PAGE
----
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It’s Not Simply A Matter of Getting the Facts Correct and Following Them

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On this EconLog post on minimum-wage research by my colleague Bryan Caplan [2], commenter Thaomas writes [3]:

Proponents of a higher minimum wage are trying for a political effect, raising the incomes of low wage workers when better methods like an EITC are not politically feasible. This still requires facts. Is the elasticity of demand in the specific market less than one?

Thaomas here sounds reasonable.  Yet he is mistaken.  Here’s my reply to Thaomas [4]:

Thaomas writes that assessing the effects of minimum-wage policies on poverty-reduction “requires facts.” He’s correct. But he is incorrect to assume – as he does – that the relevant fact is whether or not “the elasticity of demand in the specific market [is] less than one.” Other facts are relevant, such as ‘Is the relevant test of a minimum-wage policy whether or not it increases the total income of a specified group of workers even if that policy reduces, perhaps to zero, the incomes of several of the members of that group?’

In one sense this latter question is normative, which is not to say irrelevant. In matters of government policy, facts are useful only insofar as mastery of them better enables us to achieve the goals that we wish to achieve. And the selection and ranking of goals is ultimately and unavoidably a value judgment.

Yet in another sense this latter question is factual: Do we, or do we not, agree that an acceptable outcome is achieved if a minimum wage raises the total income of low-skilled workers even if it reduces, perhaps to zero, the incomes of many individual low-skilled workers?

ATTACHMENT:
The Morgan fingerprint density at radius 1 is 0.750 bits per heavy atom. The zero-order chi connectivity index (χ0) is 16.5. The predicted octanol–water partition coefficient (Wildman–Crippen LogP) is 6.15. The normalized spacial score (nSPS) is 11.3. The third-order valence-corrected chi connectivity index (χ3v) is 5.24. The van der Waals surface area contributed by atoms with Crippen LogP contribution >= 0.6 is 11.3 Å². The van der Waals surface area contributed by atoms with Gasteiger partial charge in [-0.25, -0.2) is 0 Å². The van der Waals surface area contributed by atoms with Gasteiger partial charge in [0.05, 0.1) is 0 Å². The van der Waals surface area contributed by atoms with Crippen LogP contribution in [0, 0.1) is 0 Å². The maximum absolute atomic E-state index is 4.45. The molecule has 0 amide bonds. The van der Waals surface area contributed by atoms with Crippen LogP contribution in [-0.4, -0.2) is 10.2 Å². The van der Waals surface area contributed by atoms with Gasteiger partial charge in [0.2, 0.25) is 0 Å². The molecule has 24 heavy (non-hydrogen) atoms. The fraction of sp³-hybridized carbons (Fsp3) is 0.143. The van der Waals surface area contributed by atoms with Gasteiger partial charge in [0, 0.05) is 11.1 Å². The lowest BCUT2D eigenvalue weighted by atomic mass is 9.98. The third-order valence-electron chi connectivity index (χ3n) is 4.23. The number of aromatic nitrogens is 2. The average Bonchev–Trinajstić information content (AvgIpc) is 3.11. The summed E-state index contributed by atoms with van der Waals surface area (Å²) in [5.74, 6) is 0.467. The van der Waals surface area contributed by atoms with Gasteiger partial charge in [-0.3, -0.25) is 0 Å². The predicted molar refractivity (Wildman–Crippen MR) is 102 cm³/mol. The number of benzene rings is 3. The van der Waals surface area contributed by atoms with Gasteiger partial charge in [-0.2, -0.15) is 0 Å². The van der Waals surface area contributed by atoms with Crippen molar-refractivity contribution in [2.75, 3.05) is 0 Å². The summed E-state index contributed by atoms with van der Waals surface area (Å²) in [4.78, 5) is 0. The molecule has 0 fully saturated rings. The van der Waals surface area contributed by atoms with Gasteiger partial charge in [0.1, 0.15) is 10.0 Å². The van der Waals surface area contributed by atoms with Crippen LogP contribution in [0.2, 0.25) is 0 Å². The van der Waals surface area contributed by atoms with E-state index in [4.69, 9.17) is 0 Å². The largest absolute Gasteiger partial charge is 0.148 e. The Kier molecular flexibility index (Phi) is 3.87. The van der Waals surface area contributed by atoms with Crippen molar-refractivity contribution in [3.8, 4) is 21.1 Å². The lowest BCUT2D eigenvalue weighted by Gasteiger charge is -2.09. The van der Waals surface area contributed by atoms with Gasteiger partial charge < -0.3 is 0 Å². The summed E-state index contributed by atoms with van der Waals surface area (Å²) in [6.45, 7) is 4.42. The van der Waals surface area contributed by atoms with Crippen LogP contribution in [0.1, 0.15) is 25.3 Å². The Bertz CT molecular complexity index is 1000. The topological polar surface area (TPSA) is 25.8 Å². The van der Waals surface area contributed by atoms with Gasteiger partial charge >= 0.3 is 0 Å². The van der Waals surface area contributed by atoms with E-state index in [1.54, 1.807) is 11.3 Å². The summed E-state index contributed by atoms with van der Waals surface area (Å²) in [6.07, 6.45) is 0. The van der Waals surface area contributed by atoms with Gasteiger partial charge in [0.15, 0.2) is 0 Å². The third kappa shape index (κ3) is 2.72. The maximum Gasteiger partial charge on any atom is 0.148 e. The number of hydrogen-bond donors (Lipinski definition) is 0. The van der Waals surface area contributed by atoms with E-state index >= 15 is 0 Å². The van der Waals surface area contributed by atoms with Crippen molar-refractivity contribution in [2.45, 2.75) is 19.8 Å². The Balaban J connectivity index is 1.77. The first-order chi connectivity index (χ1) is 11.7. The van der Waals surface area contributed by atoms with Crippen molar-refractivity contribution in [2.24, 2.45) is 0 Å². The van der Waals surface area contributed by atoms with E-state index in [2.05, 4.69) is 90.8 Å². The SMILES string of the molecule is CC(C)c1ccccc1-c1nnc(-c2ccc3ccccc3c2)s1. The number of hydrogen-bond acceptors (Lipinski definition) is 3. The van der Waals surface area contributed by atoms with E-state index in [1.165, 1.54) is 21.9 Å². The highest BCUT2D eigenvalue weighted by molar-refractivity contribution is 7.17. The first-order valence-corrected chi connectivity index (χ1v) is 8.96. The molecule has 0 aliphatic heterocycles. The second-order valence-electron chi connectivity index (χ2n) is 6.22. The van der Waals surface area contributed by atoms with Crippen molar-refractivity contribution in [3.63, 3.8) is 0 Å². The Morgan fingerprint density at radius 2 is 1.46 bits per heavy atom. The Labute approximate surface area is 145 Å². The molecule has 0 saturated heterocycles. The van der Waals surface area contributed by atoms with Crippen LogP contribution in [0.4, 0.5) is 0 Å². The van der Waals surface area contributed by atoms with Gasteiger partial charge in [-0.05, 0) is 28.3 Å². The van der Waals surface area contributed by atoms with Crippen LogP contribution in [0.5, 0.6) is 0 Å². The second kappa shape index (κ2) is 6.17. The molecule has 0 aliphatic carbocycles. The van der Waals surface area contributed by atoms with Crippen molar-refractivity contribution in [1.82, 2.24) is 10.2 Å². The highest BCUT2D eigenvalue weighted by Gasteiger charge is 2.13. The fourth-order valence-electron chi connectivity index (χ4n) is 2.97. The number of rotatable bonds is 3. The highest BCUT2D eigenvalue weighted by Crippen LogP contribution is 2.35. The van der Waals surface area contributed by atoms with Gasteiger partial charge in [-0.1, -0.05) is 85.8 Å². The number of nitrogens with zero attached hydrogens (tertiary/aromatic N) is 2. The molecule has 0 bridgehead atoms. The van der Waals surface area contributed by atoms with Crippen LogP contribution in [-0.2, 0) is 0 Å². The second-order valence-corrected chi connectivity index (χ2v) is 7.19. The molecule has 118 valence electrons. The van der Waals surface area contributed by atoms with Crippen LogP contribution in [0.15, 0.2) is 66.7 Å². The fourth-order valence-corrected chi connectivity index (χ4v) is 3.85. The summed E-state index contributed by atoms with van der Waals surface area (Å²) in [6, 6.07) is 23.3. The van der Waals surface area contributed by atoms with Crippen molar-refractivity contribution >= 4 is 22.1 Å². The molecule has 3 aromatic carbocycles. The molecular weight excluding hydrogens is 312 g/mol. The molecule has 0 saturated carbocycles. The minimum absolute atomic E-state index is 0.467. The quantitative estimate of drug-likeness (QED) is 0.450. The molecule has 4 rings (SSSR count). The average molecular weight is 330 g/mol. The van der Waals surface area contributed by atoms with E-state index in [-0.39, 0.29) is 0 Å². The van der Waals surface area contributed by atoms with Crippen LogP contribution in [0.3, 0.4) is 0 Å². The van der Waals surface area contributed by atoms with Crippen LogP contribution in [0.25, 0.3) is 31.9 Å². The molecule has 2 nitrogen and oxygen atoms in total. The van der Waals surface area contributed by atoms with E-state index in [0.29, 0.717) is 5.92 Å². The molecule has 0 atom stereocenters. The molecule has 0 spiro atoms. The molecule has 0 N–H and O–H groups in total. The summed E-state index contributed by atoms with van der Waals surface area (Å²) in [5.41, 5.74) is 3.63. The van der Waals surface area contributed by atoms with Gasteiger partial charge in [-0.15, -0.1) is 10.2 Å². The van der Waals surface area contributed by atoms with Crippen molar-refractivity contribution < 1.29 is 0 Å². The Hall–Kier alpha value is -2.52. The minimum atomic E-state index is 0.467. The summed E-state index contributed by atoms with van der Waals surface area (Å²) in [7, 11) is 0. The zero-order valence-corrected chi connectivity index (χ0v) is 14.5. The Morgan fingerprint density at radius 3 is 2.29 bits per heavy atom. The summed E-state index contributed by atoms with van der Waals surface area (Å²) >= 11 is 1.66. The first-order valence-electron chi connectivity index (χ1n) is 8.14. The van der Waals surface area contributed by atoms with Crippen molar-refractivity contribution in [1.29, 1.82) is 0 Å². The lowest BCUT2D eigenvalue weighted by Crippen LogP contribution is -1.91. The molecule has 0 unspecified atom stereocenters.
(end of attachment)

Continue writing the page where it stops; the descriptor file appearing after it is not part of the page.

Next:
Drilling down just a bit, Thaomas overlooks the fact (!) that there is no objective – no factual – definition or description of the relevant group of workers over which the total-income effects of minimum wages is to be assessed. Does this group, in the U.S., consist only of workers currently earning $7.25 per hour or less? Or does this group consist of workers making, say, $7.98 per hour or less? Or, as a third alternative, does this group consist only of workers making, say, $8.00 per hour or less and who are heads of households?

Obviously, questions about what is the relevant group over which the elasticity of demand for its labor services is to be assessed factually must be asked and answered satisfactorily before any empirical investigation into the income effects on that group of a minimum wage can commence. The number of different ways to plausibly define this relevant group are many, and choosing which of these many definitions is the appropriate one cannot possibly be an exercise purely in determining ‘the facts’; it must involve value judgments.

It’s comforting to imagine that the formation of government policy can be reduced to an exercise in discovering, processing, and following only “the facts.” But such an imagined method of forming policy is just that: imaginary. It can never be otherwise. That’s a fact.

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